The classic example of temporal (or future) discounting involves a choice between a larger and a smaller reward, where the smaller reward is available sooner than the larger one. Although an individual may choose the larger, later reward when both alternatives are well in the future, with the passage of time the preference may reverse so that the individual now chooses the smaller, sooner reward. For example, one might prefer to receive $100 right now rather than $120 one month from now (even though the additional $20 in one month would have been equivalent to a 240 percent annualized interest rate on the $100). A good example of this phenomenon is found among people who win public lotteries. Winners frequently sell their income stream to companies that pay them cash at a huge discount rate—one that greatly exceeds the relatively risk-free rate that underlies the safe government income stream.
It is generally presumed that any given individual has a stable discounting rate. For example, a drug addict is believed to value the present more than a graduate student, who is much more willing to defer gratification, meaning that he discounts the future at a less steep rate. But in at least one experiment, researchers have shown that discount rates within individuals actually vary in ways that reflect sensitivity to evolutionarily relevant stimuli. Wilson and Daly (2004) had participants view attractive members of the opposite sex to activate participants' mating motives, and then had them choose between immediate and delayed rewards (for example, $25 today versus $60 in 6 months). Men who viewed attractive women tended to shift their preferences toward immediate over delayed rewards (but women who viewed attractive men did not). Wilson and Daly (2004) explained these findings in terms of sex differences in mating strategies. Whereas males stand more chance of improving their fitness from short-term expenditures of mating effort, females are, in line with our earlier discussion of parental investment, more likely to focus on long-term investments. Various forms of archival data are consistent with their analysis, with young men being generally more focused on immediate rewards and more likely to engage in risky behaviors with high immediate payoffs (e.g., Arias, 2002; Kirby & Marakovic, 1996). This general tendency for young males to take more risk than young females can have long-term economic consequences. Young single men are generally more likely to adopt riskier investment strategies in their retirement packages than are women, and as a result, at retirement time those men tend to have earned, on average, substantially higher yields on their investments (Sundén & Surette, 1998).
From an evolutionary perspective, temporal and probability discounting may be designed to manage qualitatively distinct types of risk. If so, activating different fundamental motives may influence each type of discount rate in different ways. For instance, activating mating or status concerns should lead men to become less risk-seeking regarding the future (temporal discounting). That is, as mentioned above for mating motives, status motives should also lead men to prefer taking less money now rather than risk their chances to wait for more money in the future (Wilson & Daly, 2004). But activating the same status or mating motives should lead men to become more risk-seeking regarding probabilistic rewards, meaning that men should be more willing to take risks with their money for potential immediate payoffs.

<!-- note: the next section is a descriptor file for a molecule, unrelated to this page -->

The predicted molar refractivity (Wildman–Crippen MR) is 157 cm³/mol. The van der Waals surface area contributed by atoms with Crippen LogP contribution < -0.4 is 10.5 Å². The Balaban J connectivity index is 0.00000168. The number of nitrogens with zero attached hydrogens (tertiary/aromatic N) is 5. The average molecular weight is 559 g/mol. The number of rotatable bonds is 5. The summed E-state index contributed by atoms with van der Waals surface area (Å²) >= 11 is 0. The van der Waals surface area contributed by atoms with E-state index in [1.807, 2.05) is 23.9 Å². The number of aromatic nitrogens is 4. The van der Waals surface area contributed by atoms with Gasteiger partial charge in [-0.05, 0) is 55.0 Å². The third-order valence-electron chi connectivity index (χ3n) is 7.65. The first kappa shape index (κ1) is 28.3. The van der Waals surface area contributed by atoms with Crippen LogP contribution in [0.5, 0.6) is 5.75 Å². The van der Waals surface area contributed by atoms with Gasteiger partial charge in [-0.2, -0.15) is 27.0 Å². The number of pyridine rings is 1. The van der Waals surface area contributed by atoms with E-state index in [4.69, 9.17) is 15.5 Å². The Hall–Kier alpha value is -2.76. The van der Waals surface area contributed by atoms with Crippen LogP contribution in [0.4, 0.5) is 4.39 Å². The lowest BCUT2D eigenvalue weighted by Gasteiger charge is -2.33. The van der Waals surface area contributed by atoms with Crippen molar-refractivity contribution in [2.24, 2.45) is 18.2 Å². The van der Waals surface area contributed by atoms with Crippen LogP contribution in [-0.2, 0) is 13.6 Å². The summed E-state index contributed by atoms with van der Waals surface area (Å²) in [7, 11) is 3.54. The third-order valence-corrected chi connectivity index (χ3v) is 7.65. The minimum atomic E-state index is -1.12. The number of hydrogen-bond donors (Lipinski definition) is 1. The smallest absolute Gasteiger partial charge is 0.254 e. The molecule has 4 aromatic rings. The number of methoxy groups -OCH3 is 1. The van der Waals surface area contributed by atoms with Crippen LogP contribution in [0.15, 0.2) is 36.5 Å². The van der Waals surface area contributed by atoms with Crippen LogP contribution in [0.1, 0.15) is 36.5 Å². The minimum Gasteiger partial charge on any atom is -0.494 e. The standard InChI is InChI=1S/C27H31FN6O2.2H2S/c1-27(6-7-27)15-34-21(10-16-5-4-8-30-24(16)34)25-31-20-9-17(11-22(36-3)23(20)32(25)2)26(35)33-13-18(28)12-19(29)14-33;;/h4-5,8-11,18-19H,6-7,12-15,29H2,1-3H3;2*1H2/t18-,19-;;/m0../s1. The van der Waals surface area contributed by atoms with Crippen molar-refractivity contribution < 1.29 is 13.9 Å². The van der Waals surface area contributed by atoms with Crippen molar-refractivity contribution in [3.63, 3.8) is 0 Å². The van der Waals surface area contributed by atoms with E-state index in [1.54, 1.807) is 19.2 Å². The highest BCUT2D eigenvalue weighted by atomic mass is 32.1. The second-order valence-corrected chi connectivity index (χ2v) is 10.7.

One aspect of rational decision-making involves allocating one's limited resources to optimal combinations of goods. Indifference curves are a microeconomic concept indicating levels of overall utility that a consumer derives from bundles of goods (brownies and mochas, for example). They are useful for expressing the trade-offs people make between those goods. Each point on an indifference curve consists of a different combination of goods that provides an identical level of overall utility, given the available budget (Eatwell, Newgate, & Newman, 1987).
Indifference curves and budget constraints can be employed to capture some of the qualitiative shifts in “consumption” that would accompany changes in preferences due to activated motives, or individual differences linked to life-history strategies. For example, a person may place similar value on time spent with a new romantic partner (call that good X) and time spent at work (good Y). As such, one's indifference curves for those two activities may look like Figure 3a. However, after seeing a workmate get promoted, status motives may become activated, causing a shift in one's preferences such that one now devalues romance relative to work; appearing more like Figure 3d. More generally, from the evolutionary perspective of deep rationality, indifference curves will be influenced in reliable ways depending on the social domain that is currently most pressing, in combination with life-history characteristics of the decision-makers. We would expect that the shape of these curves, and their variations across situations, can give important clues about the operation of underlying adaptive psychological mechanisms.